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Wednesday, July 17, 2024

Nutrition Knowledge – What’s sweet about sweeteners?


Most of us like a little something sweet. Sugar comes in many forms and overconsumption not only adds empty calories, but can affect our digestive system and metabolism. So, we try to limit our sugar, but to satisfy our sweet tooth, we turn to alternative sweetener options, some natural and some artificial. So which is better?

Good: Completely natural sugars, honey and maple syrup. These sweeteners are available with little to no processing and can be used in recipes, coffee and tea. They do a great job of satisfying that sweet craving in relatively small amounts. Organic, raw, natural sugar that is unbleached is the best form of typical sugar. The chemical structure of sugar is recognized by our body. Monk fruit is a more recently utilized sweetener in foods, and seems very safe, but is often combined with sugar or corn syrup, so check the product label. Consume these in small amounts, preferably right after a meal that contains proteins and fats.

Bad: Here is where some of the natural alternative sweeteners fall. Not because they are necessarily bad for us in small amounts, but because they carry with them possible side effects that we may not be wanting.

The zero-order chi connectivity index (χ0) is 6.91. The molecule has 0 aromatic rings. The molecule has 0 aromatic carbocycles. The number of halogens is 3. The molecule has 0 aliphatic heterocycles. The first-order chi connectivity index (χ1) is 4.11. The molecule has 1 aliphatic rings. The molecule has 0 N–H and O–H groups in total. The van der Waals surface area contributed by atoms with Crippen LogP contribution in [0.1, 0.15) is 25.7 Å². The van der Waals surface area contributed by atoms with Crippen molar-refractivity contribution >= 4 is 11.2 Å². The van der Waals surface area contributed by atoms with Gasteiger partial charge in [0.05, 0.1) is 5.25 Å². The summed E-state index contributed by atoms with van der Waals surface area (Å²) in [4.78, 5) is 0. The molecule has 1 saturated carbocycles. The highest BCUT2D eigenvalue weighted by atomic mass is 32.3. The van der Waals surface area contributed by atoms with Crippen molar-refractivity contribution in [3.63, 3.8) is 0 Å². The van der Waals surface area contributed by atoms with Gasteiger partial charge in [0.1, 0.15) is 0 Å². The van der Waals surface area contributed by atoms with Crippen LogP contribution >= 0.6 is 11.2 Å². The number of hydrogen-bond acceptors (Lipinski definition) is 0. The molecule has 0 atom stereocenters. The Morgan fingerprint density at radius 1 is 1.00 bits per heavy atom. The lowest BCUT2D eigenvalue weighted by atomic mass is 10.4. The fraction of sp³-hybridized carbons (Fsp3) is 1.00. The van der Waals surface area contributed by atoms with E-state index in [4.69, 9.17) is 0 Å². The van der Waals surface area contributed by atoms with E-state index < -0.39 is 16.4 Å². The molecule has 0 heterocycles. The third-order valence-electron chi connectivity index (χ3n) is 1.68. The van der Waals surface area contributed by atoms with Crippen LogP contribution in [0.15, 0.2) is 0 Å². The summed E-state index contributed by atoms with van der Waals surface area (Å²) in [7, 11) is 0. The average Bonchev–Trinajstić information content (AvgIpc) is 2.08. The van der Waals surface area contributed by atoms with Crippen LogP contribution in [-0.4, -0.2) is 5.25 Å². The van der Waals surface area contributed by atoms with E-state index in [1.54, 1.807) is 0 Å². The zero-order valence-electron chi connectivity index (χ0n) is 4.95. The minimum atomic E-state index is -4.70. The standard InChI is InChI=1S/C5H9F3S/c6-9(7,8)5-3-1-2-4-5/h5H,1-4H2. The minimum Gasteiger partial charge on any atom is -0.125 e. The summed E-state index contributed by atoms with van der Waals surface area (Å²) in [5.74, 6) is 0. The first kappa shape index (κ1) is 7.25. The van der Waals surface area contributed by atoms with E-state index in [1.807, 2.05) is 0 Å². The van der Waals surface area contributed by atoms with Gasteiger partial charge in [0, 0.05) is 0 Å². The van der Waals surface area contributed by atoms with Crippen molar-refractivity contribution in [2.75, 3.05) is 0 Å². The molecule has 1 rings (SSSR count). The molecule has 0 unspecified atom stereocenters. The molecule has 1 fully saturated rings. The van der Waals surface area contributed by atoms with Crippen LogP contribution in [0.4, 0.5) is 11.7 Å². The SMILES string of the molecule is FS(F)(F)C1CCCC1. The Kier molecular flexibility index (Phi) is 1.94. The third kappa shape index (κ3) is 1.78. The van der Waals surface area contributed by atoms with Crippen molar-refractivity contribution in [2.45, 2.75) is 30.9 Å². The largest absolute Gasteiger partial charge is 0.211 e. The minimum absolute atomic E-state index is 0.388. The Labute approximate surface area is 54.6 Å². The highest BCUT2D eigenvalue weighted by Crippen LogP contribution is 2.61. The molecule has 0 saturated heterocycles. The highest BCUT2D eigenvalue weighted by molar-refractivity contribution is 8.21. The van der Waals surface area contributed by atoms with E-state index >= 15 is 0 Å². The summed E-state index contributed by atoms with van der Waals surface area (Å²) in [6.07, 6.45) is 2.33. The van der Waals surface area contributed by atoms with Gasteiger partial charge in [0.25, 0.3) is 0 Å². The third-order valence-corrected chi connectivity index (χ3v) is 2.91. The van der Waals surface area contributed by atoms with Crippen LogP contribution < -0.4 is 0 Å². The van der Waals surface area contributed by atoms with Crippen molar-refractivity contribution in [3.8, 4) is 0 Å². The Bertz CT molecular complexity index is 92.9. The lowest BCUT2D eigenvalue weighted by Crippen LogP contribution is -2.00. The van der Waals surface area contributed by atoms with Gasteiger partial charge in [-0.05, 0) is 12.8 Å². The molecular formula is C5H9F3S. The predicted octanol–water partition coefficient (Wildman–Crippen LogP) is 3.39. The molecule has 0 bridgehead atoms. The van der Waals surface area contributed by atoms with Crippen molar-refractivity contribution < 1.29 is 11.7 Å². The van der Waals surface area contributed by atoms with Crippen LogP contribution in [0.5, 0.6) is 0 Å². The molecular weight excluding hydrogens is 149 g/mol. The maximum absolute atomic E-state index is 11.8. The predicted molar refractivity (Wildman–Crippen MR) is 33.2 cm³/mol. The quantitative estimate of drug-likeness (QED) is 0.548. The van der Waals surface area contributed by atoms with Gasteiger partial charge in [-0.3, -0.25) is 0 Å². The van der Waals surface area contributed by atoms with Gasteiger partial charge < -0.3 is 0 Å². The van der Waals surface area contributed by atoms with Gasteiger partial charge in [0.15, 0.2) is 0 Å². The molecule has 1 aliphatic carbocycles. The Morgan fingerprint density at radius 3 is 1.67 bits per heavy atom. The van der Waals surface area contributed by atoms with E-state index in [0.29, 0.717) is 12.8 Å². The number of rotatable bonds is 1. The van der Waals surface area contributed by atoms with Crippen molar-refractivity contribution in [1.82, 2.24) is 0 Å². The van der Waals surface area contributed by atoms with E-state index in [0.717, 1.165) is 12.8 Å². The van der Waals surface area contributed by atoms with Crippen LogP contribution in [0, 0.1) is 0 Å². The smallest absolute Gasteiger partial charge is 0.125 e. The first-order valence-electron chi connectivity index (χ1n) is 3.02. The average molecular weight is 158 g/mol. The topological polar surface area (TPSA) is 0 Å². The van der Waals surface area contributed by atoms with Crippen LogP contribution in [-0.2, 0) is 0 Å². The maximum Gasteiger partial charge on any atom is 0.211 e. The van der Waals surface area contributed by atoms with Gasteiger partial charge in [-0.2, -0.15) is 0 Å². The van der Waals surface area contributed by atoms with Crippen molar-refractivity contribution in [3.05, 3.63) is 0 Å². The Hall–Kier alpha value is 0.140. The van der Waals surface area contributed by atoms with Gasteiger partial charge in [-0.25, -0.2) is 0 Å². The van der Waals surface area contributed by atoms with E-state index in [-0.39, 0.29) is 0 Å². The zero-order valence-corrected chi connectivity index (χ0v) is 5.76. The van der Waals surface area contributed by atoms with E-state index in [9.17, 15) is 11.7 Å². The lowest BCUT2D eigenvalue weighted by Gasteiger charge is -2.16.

Erythritol – can cause digestive upset and has recent concerns with circulatory health; Stevia – can cause heartburn and also cause some hormone imbalance; Xylitol – has some positive effects on dental health and does not appear to raise insulin, but it can cause digestive issues.

Again, small amounts may help us satisfy that sweet tooth and not cause other side effects.

Ugly: Artificial sweeteners such as aspartame and sucralose. These are chemically derived and much research is pointing to its negative affect on our metabolic processes, actually causing more weight gain and slower metabolism. This may be in people who are consuming large portions, but there are many negative side effects to using these. Please try to avoid or severely limit these if at all possible.

A little something sweet is OK, just remember, it’s a treat, not a meal.

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Patty Minta, RD, LDN
Patty Minta, RD, LDNhttps://nourishednestedandblessed.com/
Patty Minta is a Registered & Licensed Dietitian Nutritionist. Visit her website for links, nutrition info and tips at www.nourishednestedandblessed.com.